Not just practice ownership: University of Florida program preps grads for real life in vet med

The University of Florida Veterinary Business Management Certificate includes personal financial literacy and how to be a better associate.

By Emily Singler

The University of Florida College of Veterinary Medicine’s Veterinary Business Management Certificate Program recently celebrated its 10th anniversary. Originally the brainchild of current college dean and professor Dana Zimmel, DVM, DACVIM, the program was created to better prepare veterinary students to be future practice owners.

Through the program, UF veterinary students can complete their certificate simultaneously with their veterinary degree, and graduate with a better understanding of what’s involved in practice ownership—including being armed with the tools to make sound financial decisions for their practice and themselves.

How the UF program has evolved

Martha Mallicote, DVM, MBA, DACVIM, clinical associate professor at the University of Florida College of Veterinary Medicine Large Animal Hospital, has been involved in the program from its early stages and now serves as program director.

In the 10 years since the program began, she has seen interest grow significantly among students and in the veterinary community as a whole. The first year the certificate was offered, for example, 15 students out of a class of 100 chose to enroll in the program. Now, nearly a third of the class chooses to participate.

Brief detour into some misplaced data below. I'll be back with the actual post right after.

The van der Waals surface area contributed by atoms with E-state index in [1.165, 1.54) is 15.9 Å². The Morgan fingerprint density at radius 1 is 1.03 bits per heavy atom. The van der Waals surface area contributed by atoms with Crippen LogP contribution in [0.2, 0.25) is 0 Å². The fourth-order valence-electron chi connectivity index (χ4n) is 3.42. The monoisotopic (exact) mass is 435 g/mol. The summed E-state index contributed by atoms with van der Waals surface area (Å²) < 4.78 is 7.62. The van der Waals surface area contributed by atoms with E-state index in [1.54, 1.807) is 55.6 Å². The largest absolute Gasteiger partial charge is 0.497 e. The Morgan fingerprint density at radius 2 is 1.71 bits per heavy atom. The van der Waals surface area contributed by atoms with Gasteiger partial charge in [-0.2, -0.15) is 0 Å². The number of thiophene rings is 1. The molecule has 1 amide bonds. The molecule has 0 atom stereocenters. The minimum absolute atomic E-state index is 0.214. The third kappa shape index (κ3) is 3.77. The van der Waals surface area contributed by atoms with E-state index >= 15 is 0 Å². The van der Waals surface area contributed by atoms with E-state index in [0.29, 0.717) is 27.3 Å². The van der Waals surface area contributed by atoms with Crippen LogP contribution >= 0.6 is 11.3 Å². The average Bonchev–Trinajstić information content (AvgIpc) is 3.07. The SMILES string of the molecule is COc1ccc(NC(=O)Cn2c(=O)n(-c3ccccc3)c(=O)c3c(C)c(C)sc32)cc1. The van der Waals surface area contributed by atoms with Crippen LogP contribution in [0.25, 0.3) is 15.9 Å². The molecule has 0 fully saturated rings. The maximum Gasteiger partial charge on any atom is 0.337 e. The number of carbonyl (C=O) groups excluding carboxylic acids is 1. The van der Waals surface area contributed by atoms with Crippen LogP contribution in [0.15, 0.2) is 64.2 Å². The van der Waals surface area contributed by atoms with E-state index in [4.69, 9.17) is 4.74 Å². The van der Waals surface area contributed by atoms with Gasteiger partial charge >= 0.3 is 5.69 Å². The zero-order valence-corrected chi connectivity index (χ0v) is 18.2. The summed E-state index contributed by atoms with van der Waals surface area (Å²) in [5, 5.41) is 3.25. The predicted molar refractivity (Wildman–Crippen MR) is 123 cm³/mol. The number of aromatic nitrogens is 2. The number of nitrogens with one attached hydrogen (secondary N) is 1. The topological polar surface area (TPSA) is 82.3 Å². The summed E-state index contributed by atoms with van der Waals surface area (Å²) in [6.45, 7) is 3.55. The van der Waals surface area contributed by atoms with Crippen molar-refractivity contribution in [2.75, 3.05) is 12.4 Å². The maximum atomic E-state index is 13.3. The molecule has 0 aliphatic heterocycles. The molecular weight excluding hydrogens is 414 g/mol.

When asked if she has seen more reluctance to become a practice owner among students, Mallicote stated that she hasn’t. If anything, she’s seen the interest in practice ownership increase.

She estimates that in an average veterinary school class, about 25% of students want to specialize, and another 30% want to own their own practice. While Mallicote acknowledges that current practice owners often complain that they can’t find anyone to whom they can sell their practices, she says, “They may not want to buy your practice, but that doesn’t mean they don’t want to be practice owners.”

Deep dives into financials and practice culture assessment

Since one of the primary focuses of the program is future practice ownership, courses include business and professional development, entrepreneurship, and business management.

Students also complete private practice clerkships— what the vet school calls their clinical rotations— where the focus is entirely on the business management of the practice as opposed to the treatment of patients.

Mallicote even tells students they are “not allowed to perform physical exams” during this experience. Instead, they take a deep dive into the financials of the practice.

Both the students and the practice owners benefit from the analysis and the recommendations made to improve the health of the business.

Students also make powerful observations about the culture of a practice and its effects on the job satisfaction and turnover rates of hospital personnel. Mallicote stresses that learning some of the “soft” skills that affect retention and attrition are just as important as learning about staff pay and benefits.

Focus on purchasing existing practices